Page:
Skeptic with a Capital S.

I remember exactly when I realized that my generation was screwed. As an early Millenial (Xenial), I witnessed how our Capitalist economy, once the dream of my Reagan Republican parents, collapsed in front of my face. My store went out of business. Rents became out of reach. And I realized my college dream would end up leaving me with tens of thousands in potential debt, while getting paid less than what I made 10 years ago. I am not alone. Yes, Millenials, we did truly get screwed.

I like the idea of this “We First” mindset that Mainwaring is going for. But I remain skeptical about this utopian dream. Social media reaches a wider audience, one that may be able to solve problems. But we’ve had the American Capitalist Dream so ingrained in our heads for generations, that seeing this as the solution to all our problems may take a lot of convincing. And the current political climate isn’t making me feel any better about this supposed utopia happening. If anything, the “Me First” mentality is back.

But in spite of my skepticism, I’d like to think that things will change. The generation that sees the struggle we will have with maintaining material possessions on our own, might see the strength that a community of “We” can have. Our social media obsessions might lead to more than a hashtag. Just look at how #metoo is already changing mainstream culture.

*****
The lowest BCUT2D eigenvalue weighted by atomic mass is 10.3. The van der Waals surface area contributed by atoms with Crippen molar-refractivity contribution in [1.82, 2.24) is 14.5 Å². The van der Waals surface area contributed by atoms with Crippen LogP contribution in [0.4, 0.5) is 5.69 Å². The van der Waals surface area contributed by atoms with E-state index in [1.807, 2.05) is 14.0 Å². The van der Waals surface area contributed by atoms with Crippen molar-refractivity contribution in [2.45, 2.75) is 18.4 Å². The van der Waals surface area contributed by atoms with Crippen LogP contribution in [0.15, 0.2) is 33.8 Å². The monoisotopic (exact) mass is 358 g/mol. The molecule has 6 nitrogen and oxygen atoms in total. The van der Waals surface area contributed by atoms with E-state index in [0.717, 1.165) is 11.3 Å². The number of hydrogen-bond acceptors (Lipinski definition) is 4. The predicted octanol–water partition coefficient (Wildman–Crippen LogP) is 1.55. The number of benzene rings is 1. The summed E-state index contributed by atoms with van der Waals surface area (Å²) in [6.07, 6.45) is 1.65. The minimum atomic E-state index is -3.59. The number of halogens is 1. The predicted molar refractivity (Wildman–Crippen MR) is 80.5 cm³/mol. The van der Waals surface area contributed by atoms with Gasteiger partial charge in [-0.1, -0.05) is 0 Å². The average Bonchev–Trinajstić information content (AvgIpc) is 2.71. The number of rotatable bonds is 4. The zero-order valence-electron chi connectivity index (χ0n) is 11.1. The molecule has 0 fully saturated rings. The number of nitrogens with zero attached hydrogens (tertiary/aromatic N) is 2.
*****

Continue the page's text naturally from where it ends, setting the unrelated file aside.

Mainwaring says that “The rise of social media gives consumers new leverage to persuade corporations to accept greater social responsibility for their behaviors, while at the same time offering corporations opportunities to strengthen ties to their customers”. I want to believe this is true. So I ask you: What can “We” do to convince this Skeptic?
I hope that the angle I’m taking (skeptic) is abundantly clear. My main audience for this post is the Millenials, namely those who are affected by the financial challenges are generation is facing. My challenge is for the reader to prove my skepticism wrong, and think about what we CAN do to create a better future society. I’d like my audience to identify with what I’m feeling, and use that anger/doubt/skepticism to do something (via social media) to resolve our current situation. If actually writing a post, I may possibly go into more depth, but probably not. From my personal experience, too much content can lead to skimming and/or completely missing the point. So writing to my peers, I would keep a blog post of this topic fairly short. Save in-depth content for the books.

3 thoughts on “Skeptic with a Capital S.

  1. Hey Marie, great title and intro. You definitely grabbed my attention and I totally relate to your point about being of the “Xenial” generation. I have actually never heard the term and I was discussing with someone just the other day what we consider ourselves to be because we are somewhere between Millennial and Gen-X. Your post not only grabbed my attention but was very relate-able for me, personally. Drawing from your personal experience made it memorable and I also like that you clearly stated your stance at the bottom.

    1. I’ve never felt like I fit 100% with Millenial or X, so I was glad to hear that there is a sub-generation identified for the late 70s to mid 80s (also known as “The Oregon Trail Generation”). Either way, I think anyone in that age group can identify with the effects we’ve felt since 2008 and have been trying to recover from. The older ones of us who felt it first-hand through losing our jobs, or the younger ones who are living with an uncertain future. Regardless of age, I HOPE that we can learn from the mistakes of the past and get out of the non-functioning form of Capitalism.

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